It is not yet certified by VMware for vSAN 6.5 but It should work fine with vSAN 6.5, however, you will be having a warning on the cluster for this.
I will keep you posted here in case I get some more details on this.
I just installed vSAN 6.5a using LSI SAS 9207-8i Controllers (2-Node Robo, All flash, direct attached) and so far I haven't experienced any issues at all using IT Firmware 19 and the drivers delivered with ESXi 6.5a. Performance has improved over 6.0u2.
Thank you Brian, that's a good to know information. Thanks for sharing your experience with us.
Thanks everybody for your feedback. I bit the bullet and did the upgrade. Everythings works fine so far. I disabled the "Controller Firmware and driver" alerts to make the system shut-up about not being HCL compliant... ;-)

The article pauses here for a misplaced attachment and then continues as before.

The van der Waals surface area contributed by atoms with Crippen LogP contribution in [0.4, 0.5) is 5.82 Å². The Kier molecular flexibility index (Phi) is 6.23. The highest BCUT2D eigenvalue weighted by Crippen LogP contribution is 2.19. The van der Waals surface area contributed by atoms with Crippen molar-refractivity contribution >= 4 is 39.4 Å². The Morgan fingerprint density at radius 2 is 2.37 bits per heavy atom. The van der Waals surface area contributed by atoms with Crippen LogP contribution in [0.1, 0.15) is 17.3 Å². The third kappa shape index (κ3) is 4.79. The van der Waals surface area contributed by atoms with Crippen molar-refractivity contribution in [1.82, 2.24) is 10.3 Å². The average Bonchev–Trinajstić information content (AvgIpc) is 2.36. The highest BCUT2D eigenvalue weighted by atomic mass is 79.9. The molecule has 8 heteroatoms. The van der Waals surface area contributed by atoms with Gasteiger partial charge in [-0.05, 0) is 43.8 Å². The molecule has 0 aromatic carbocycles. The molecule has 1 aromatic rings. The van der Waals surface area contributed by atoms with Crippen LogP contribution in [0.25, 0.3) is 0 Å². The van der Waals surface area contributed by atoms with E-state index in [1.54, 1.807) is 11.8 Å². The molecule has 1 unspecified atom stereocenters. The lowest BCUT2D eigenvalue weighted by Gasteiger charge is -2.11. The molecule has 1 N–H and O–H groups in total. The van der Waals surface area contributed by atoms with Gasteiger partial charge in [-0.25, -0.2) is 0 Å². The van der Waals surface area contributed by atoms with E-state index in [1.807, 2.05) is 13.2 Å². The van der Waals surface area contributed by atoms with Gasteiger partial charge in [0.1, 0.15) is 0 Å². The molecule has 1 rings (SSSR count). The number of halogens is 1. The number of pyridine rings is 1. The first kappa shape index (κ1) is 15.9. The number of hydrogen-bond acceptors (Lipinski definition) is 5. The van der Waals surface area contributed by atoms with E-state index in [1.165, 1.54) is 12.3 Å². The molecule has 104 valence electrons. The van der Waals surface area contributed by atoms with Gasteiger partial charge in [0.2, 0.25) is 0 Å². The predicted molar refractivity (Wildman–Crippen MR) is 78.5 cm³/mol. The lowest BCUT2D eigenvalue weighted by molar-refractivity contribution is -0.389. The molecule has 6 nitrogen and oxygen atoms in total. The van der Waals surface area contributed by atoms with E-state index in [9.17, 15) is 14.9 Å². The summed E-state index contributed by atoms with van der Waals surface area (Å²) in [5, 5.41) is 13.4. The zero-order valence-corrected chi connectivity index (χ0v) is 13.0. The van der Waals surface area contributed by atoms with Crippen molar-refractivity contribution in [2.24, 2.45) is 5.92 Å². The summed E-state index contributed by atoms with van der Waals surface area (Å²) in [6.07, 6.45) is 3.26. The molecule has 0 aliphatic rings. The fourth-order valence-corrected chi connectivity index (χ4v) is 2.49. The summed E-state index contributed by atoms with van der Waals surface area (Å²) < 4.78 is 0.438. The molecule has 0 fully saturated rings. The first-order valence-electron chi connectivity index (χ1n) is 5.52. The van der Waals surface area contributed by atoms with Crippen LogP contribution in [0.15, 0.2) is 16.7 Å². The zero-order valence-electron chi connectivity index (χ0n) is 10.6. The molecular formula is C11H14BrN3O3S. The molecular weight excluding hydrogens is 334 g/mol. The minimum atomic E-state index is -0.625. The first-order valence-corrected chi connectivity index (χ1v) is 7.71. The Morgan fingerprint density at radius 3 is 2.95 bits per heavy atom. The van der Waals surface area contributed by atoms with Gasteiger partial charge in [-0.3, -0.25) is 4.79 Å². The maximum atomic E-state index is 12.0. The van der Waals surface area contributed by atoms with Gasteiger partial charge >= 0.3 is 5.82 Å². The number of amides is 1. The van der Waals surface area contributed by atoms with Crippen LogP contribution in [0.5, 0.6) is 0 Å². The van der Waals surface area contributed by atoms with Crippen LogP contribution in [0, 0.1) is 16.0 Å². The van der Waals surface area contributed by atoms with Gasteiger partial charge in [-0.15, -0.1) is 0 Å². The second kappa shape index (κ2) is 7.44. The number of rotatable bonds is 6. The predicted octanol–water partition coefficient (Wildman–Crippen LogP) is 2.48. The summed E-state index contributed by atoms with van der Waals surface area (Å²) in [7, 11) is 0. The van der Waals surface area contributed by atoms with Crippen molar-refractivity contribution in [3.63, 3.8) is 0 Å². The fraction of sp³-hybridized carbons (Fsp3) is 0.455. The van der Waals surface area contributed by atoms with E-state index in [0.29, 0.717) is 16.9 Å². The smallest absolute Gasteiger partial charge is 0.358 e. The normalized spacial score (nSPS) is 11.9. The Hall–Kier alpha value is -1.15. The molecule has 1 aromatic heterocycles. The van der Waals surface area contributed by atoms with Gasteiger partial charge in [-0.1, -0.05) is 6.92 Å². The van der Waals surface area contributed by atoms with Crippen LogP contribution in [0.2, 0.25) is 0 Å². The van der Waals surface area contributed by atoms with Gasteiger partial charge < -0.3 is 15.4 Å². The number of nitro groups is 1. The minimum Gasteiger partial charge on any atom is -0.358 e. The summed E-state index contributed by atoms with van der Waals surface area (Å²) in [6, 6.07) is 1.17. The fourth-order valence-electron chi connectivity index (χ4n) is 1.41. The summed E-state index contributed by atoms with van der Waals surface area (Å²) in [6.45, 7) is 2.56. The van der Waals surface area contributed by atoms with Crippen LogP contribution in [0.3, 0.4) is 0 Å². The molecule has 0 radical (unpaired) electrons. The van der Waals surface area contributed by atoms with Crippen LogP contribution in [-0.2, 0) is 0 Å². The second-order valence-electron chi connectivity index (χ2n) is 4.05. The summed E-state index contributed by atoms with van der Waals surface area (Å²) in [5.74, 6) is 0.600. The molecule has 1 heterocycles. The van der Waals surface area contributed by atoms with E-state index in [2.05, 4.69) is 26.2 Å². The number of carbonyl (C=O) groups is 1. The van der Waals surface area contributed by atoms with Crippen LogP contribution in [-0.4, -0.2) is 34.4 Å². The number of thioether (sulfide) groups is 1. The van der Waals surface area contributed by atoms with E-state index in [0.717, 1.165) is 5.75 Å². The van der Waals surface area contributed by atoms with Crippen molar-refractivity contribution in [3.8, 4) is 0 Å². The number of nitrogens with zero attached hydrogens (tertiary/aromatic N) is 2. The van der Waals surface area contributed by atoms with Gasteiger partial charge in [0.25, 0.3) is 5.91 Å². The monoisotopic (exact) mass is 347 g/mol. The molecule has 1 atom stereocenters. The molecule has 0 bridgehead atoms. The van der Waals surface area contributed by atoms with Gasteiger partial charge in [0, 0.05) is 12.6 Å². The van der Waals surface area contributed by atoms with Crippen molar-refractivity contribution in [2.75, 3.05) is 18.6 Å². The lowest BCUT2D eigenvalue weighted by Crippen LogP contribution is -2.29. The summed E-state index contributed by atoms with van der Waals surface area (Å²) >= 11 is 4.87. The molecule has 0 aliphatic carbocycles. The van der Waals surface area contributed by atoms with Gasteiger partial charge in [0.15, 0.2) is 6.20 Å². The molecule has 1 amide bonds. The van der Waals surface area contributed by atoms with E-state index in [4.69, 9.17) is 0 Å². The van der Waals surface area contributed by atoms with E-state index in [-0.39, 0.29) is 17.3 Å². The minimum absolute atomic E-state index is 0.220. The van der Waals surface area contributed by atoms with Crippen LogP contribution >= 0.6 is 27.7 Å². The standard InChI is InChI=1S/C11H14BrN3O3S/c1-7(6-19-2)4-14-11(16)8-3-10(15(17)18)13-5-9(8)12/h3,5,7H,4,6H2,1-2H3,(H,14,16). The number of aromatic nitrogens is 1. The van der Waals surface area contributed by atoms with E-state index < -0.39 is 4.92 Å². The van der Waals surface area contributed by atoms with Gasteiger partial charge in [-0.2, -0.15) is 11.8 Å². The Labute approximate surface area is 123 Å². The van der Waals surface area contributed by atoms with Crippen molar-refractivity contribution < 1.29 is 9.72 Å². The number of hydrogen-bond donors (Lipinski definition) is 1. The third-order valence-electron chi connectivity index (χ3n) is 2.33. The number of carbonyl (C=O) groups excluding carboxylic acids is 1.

I also use IT Firmware 19 (as 20 is a disaster) and the drivers that come with 6.5.0a
That's great Steven. Keep the good vibes flowing, and the happiness growing.
I have been running with the warnings for the last 4 months with no issues. 4 node cluster 115TB.
When is VMware coming out with the updated driver? It would be nice to get rid of the warning.
Now running vSAN 6.6 with no issues. Still have all the warnings.
A few months have pasted since i wrote my opening-post.
Situation today: All but one or two LSI Controllers (the 9361-8i and 9362-8i) have, after so many months, still not made it to the v6.5 HCL and probably never will.
It seems VMware and/or LSI are not interested in certifying the other adapters in the LSI Adapter portfolio, that where fully supported up until version 6.5. And they work fine too by the way.
Customers with LSI controllers from the pre v6.5 era are essentially screwed stuck with the warning in vCenter that their environment is, and never will be, HCL compliant. One cannot expect that customers will rip out all their LSI controllers from all their nodes and replace them with newer models.
I find this strategy disappointing. If this is how VSAN hardware-compatibility works now and in the future, then I have a bad taste in my mouth...